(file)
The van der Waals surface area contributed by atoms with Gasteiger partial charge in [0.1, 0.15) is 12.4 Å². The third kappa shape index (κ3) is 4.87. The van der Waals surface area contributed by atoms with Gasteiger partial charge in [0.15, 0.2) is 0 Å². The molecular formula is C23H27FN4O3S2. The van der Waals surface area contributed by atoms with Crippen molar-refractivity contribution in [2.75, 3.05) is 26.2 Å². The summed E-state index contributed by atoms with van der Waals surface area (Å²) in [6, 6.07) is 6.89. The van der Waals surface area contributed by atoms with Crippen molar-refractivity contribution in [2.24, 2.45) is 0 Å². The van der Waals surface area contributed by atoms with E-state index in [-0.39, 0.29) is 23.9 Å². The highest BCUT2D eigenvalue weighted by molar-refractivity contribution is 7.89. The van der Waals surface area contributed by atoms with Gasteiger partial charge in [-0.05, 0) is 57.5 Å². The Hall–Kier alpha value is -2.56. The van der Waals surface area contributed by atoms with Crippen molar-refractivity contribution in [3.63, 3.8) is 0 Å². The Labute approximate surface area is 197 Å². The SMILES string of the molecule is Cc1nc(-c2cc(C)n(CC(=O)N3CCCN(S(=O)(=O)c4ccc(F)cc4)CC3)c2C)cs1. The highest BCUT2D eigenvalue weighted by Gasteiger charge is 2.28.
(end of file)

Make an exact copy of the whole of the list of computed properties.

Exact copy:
The van der Waals surface area contributed by atoms with Gasteiger partial charge in [0.1, 0.15) is 12.4 Å². The third kappa shape index (κ3) is 4.87. The van der Waals surface area contributed by atoms with Gasteiger partial charge in [0.15, 0.2) is 0 Å². The molecular formula is C23H27FN4O3S2. The van der Waals surface area contributed by atoms with Crippen molar-refractivity contribution in [2.75, 3.05) is 26.2 Å². The summed E-state index contributed by atoms with van der Waals surface area (Å²) in [6, 6.07) is 6.89. The van der Waals surface area contributed by atoms with Crippen molar-refractivity contribution in [2.24, 2.45) is 0 Å². The van der Waals surface area contributed by atoms with E-state index in [-0.39, 0.29) is 23.9 Å². The highest BCUT2D eigenvalue weighted by molar-refractivity contribution is 7.89. The van der Waals surface area contributed by atoms with Gasteiger partial charge in [-0.05, 0) is 57.5 Å². The Hall–Kier alpha value is -2.56. The van der Waals surface area contributed by atoms with Crippen molar-refractivity contribution in [3.63, 3.8) is 0 Å². The Labute approximate surface area is 197 Å². The SMILES string of the molecule is Cc1nc(-c2cc(C)n(CC(=O)N3CCCN(S(=O)(=O)c4ccc(F)cc4)CC3)c2C)cs1. The highest BCUT2D eigenvalue weighted by Gasteiger charge is 2.28.